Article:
The building is expected to finish in Fall 2023.
In recent memory, I don’t recall that many occupants for the spaces on this block. There was a small gym and perhaps some offices but the larger space on the northeast corner of Hillsborough and West Street has been empty ever since I’ve started blogging. (since 2007 by the way)
If you like Raleigh history, you may be following Olde Raleigh, and have seen the post of the A&P Supermarket at the same site. From their post:
Pictured is the A&P Supermarket located at the northeast corner of Hillsborough and West Streets c. 1946. This building was constructed around 1929 and later burned in 1952, but the stout stone walls remained intact. Although the building has changed considerably since 1946, you can still see some of the original stonework on the western side.
South Street seems to come in waves here on the blog. This time around, we have a few items to mention as the Western portion of the street has new activity worth mentioning.
First, plans have popped up on the city’s website for a new apartment development. Named 320 West South, 296 apartments are planned for the corner of Dawson and South in a 20-story tower. The new development would be situated right next to the storage building.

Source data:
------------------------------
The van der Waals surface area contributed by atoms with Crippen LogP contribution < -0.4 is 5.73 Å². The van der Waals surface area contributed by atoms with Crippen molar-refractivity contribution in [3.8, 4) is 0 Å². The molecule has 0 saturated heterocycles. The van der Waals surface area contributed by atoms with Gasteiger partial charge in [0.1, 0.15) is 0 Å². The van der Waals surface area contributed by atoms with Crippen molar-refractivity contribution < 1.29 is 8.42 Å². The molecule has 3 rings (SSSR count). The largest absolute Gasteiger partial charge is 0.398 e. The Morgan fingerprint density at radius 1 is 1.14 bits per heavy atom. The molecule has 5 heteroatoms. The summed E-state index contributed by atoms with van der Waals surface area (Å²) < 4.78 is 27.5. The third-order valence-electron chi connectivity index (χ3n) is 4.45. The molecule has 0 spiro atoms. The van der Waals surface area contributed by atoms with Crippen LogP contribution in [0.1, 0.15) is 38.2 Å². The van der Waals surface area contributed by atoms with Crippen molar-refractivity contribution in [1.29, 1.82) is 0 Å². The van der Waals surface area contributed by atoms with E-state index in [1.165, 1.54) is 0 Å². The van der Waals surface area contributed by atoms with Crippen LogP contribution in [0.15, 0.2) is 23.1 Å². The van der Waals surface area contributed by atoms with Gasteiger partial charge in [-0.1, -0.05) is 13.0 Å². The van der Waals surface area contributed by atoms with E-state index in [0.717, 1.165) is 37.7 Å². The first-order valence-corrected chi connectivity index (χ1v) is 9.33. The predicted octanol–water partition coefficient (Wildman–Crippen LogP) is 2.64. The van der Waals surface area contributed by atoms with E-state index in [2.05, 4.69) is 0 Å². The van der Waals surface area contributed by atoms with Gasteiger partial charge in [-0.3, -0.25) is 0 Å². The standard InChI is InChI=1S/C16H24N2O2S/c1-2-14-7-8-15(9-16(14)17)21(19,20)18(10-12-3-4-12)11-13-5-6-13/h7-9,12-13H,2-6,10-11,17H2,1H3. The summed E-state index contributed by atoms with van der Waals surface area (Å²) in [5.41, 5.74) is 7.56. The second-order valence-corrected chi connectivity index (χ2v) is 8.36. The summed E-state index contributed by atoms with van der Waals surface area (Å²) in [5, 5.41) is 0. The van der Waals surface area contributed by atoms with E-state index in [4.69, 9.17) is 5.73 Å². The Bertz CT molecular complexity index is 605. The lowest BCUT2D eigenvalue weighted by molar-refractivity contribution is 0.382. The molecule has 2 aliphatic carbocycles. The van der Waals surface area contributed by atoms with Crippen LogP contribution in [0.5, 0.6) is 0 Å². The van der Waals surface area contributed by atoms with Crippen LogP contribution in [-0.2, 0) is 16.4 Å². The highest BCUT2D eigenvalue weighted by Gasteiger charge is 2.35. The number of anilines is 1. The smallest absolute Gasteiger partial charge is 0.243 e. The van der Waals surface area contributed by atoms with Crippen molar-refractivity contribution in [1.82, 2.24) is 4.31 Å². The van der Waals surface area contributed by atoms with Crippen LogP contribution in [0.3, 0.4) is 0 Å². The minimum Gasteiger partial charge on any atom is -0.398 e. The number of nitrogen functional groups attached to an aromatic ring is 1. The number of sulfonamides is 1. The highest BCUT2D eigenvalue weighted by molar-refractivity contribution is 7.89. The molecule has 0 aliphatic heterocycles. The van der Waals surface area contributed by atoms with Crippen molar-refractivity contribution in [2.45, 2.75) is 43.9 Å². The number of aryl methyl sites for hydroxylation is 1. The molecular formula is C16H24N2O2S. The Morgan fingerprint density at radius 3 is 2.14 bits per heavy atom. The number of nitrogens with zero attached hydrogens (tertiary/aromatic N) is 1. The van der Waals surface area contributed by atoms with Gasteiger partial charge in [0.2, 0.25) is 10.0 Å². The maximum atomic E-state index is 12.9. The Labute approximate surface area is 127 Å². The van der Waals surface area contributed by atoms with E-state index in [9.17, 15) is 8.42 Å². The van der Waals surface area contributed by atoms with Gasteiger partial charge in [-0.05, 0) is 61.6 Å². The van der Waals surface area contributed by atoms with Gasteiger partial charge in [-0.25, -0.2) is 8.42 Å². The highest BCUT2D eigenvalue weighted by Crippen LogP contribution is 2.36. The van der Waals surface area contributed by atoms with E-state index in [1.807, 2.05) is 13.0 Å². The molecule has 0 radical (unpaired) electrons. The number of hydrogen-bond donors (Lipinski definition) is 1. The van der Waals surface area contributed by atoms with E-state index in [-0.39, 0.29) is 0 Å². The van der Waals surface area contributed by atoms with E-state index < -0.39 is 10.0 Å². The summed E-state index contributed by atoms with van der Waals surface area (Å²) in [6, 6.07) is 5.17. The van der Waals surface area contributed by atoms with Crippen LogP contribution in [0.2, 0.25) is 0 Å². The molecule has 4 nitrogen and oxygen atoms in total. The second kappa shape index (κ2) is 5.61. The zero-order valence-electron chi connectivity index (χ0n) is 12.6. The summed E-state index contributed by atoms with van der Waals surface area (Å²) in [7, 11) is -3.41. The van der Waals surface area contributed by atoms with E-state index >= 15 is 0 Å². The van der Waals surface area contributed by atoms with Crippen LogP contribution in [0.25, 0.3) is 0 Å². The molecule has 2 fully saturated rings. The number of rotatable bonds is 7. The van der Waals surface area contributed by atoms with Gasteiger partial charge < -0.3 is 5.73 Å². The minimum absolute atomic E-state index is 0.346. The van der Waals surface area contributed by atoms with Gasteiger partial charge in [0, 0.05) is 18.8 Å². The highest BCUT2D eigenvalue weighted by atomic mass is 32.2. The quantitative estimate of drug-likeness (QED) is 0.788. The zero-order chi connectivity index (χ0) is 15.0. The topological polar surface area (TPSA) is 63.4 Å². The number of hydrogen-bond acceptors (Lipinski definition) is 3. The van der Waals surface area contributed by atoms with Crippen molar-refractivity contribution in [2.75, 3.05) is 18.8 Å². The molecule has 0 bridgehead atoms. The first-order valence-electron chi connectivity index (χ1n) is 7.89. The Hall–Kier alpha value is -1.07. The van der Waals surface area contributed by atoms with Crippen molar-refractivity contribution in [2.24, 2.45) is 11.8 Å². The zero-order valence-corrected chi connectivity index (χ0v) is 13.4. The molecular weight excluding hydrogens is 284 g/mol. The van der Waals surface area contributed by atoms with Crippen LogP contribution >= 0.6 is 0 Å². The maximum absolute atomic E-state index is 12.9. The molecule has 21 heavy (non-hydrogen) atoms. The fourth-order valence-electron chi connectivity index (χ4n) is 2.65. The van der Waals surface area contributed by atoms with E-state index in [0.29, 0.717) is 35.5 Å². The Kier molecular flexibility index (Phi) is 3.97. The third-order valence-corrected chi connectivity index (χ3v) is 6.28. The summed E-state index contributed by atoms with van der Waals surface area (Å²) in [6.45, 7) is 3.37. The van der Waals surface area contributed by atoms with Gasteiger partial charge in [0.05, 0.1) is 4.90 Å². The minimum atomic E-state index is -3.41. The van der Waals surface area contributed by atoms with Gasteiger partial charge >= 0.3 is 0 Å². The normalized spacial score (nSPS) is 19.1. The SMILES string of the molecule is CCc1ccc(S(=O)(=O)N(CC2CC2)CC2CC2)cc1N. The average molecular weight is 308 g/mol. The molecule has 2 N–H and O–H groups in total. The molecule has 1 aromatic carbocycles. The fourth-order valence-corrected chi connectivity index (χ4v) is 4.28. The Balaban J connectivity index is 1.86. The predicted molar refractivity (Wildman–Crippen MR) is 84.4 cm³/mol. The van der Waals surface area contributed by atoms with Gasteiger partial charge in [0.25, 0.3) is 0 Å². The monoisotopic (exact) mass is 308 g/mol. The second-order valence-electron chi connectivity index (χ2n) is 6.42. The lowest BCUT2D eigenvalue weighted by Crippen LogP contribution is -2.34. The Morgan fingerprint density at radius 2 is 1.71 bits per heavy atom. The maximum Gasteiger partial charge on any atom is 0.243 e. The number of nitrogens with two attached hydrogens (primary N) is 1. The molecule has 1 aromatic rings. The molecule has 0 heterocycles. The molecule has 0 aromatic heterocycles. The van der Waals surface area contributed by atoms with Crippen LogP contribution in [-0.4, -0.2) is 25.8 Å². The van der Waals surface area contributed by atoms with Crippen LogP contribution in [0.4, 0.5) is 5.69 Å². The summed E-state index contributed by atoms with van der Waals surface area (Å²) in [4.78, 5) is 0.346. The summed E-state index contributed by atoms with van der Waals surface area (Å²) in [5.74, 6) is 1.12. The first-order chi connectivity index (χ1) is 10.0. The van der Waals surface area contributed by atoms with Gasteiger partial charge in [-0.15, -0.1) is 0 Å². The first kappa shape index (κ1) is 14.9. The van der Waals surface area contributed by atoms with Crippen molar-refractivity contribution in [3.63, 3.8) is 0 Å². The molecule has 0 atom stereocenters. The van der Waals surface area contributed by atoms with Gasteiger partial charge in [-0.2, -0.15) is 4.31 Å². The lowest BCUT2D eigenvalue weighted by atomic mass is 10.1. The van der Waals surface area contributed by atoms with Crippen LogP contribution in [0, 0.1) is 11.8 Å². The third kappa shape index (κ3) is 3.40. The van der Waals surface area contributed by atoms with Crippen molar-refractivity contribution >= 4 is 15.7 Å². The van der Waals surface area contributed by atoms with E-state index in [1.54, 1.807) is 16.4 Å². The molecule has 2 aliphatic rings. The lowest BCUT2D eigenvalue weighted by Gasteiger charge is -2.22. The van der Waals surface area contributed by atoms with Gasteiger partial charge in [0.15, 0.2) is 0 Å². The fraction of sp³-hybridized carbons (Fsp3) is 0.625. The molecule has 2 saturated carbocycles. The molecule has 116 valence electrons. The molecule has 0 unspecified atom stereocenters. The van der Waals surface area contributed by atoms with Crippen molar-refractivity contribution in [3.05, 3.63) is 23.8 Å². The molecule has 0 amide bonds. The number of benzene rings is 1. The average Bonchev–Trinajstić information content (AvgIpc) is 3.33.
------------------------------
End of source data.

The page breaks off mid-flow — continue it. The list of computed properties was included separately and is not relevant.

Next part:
The plans show mostly one-bedroom units and ground-floor retail space facing Dawson. Parking entrances would be along Dawson and Lenoir with a bike room on Lenoir. I love that these bike rooms seem to be standard at this point.
The plans also mention 396 parking spaces which comes out to almost 1 per bedroom. (201 1br, 92 2br, 3 3br) One space per bedroom might be the level that the market dictates in Raleigh I feel.
Going west down South Street, there are two renovations worth mentioning.
The old First National Bank is being converted into a craft beer shop and bar appropriately called Vault Craft Beer. The small building holds a little historic significance as Vault’s website states:
Settled between The Raleigh Convention Center and historic Boylan Heights resides a historical building constructed in the late 50’s. Designed by locally famous architect Fred Carter Williams, 518 W. South St was once one of the first ‘drive-thru’ banks in the area and home to First National Bank. The building served the community with streamlined banking for 25 years and our goal is to continue that service to the community with ten of the eighteen taps dedicated to the great beers of North Carolina, all while staying true to the original mid-modern century architecture.
Over by Boulted Bread, another renovation is taking place. The future Hartwell building is being upfitted to host a variety of community uses. Plans for the space seems to be fluid and will have a retail section for local makers and artists. The gathering spaces can be rented out and there will be ongoing pop-up events inside and outside.
They have partnered with the Raleigh Night Market if that gives you a sense of items they will feature. Make sure to follow them on Instagram and sign up for their newsletter.